Potholes in Toronto are at their worst, affecting daily commuters
NewsToronto Apr 22, 2022 Megan Bocchinfuso
The roads of Toronto are severely damaged after the recent harsh winter set new high records of cold temperatures and mass snowfalls. The potholes and road quality have been so severe the past few winter months, daily commuters are being affected.
Our last winter season in Toronto was a record-setting one. The extreme snowfall on Monday, Jan.17 set the record for Toronto’s biggest snowfall in a single day, defeating the previous record set in 1944. Thirty-six centimetres of snow had fallen by 2 p.m. on that January day a few months ago.
According to Toronto.ca, road damage can occur from water seeping into any exposed pre-existing cracks that lifts the asphalt from the road, resulting in potholes.
Roads in Toronto are re-evaluated every 20 years after they’re built, according to Toronto.ca. Although filling a pothole is a quick fix only taking up to 20 minutes to complete, it is difficult to fill potholes in the winter seasons because the asphalt cools so quickly. However, there is a temporary fix for patching the potholes in the winter with a cold asphalt mix to improve road safety.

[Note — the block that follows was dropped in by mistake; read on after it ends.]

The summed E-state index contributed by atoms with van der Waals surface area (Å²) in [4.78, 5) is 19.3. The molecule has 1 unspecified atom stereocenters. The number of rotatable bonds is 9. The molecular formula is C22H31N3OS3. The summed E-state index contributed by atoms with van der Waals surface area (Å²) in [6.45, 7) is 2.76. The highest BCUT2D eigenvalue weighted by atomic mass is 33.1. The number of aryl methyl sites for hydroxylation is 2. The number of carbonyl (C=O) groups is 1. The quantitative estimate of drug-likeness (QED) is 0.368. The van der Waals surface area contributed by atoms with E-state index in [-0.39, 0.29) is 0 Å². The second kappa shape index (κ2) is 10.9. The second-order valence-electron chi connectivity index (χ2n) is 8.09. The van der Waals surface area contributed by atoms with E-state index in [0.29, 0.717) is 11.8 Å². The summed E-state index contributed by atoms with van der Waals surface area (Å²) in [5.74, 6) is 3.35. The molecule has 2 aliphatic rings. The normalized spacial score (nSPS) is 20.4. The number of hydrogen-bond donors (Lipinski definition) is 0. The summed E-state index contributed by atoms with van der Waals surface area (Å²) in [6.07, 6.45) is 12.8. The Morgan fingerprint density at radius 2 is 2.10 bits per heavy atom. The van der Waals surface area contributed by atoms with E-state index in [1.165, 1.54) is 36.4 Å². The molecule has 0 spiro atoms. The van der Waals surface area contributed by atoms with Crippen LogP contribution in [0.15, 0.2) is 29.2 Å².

However, the number of potholes in Toronto has been increasing for some time now. Or, perhaps they’re being filled less frequently.
(Data from Toronto.ca)
This data shows the City Of Toronto has filled significantly less potholes in the time frame of Jan. 1 to Apr. 6, in the last two years compared to prior years, and less than half since 2018. In January of 2018, 39, 847 potholes were filled. At the same time this year, just 6, 706 potholes were filled.
According to data retrieved by the Toronto Star, pothole complaints were the number one complaint to 311 by Toronto citizens.
Potholes have become a major issue for commuters. Daily commuter Charlotte Tenzen says she relies on cycling as her form of travel and is becoming worried for her safety.
“There have been times where I have had to make the decision between quickly changing my course on a bicycle to avoid a large pothole, which endangers my safety by forcing me into traffic, or hitting a pothole that could throw me from my bike,” Tenzen says.
Tenzen says she is joined by cyclists and other commuters have been vocal about the road quality and safety, and that something needs to be done.
“At this point, it appears to be a lack of political will to make biker and commuter safety more of a priority,” Tenzen says.